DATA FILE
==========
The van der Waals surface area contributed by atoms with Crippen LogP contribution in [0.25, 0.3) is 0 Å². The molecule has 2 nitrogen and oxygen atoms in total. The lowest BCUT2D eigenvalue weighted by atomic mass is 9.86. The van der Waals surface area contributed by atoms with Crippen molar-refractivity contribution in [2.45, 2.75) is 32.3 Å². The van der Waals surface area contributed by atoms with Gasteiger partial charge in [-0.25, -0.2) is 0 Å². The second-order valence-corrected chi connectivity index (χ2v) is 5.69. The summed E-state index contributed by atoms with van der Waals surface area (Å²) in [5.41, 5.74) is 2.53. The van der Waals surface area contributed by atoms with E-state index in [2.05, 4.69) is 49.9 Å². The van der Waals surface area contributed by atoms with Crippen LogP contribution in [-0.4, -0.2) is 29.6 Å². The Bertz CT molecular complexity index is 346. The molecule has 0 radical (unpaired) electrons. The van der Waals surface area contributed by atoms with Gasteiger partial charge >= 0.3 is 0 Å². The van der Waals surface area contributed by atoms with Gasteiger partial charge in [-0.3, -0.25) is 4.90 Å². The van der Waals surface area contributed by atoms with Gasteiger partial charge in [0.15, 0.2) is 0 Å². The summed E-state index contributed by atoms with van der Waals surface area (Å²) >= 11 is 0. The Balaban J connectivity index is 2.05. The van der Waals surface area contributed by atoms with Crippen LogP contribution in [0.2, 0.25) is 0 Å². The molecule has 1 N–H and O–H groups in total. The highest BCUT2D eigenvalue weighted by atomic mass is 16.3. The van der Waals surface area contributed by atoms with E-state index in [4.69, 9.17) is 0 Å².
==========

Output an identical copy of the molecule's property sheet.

The van der Waals surface area contributed by atoms with Crippen LogP contribution in [0.25, 0.3) is 0 Å². The molecule has 2 nitrogen and oxygen atoms in total. The lowest BCUT2D eigenvalue weighted by atomic mass is 9.86. The van der Waals surface area contributed by atoms with Crippen molar-refractivity contribution in [2.45, 2.75) is 32.3 Å². The van der Waals surface area contributed by atoms with Gasteiger partial charge in [-0.25, -0.2) is 0 Å². The second-order valence-corrected chi connectivity index (χ2v) is 5.69. The summed E-state index contributed by atoms with van der Waals surface area (Å²) in [5.41, 5.74) is 2.53. The van der Waals surface area contributed by atoms with E-state index in [2.05, 4.69) is 49.9 Å². The van der Waals surface area contributed by atoms with Crippen LogP contribution in [-0.4, -0.2) is 29.6 Å². The Bertz CT molecular complexity index is 346. The molecule has 0 radical (unpaired) electrons. The van der Waals surface area contributed by atoms with Gasteiger partial charge >= 0.3 is 0 Å². The van der Waals surface area contributed by atoms with Gasteiger partial charge in [-0.3, -0.25) is 4.90 Å². The van der Waals surface area contributed by atoms with Gasteiger partial charge in [0.15, 0.2) is 0 Å². The summed E-state index contributed by atoms with van der Waals surface area (Å²) >= 11 is 0. The Balaban J connectivity index is 2.05. The van der Waals surface area contributed by atoms with Crippen LogP contribution in [0.2, 0.25) is 0 Å². The molecule has 1 N–H and O–H groups in total. The highest BCUT2D eigenvalue weighted by atomic mass is 16.3. The van der Waals surface area contributed by atoms with E-state index in [4.69, 9.17) is 0 Å².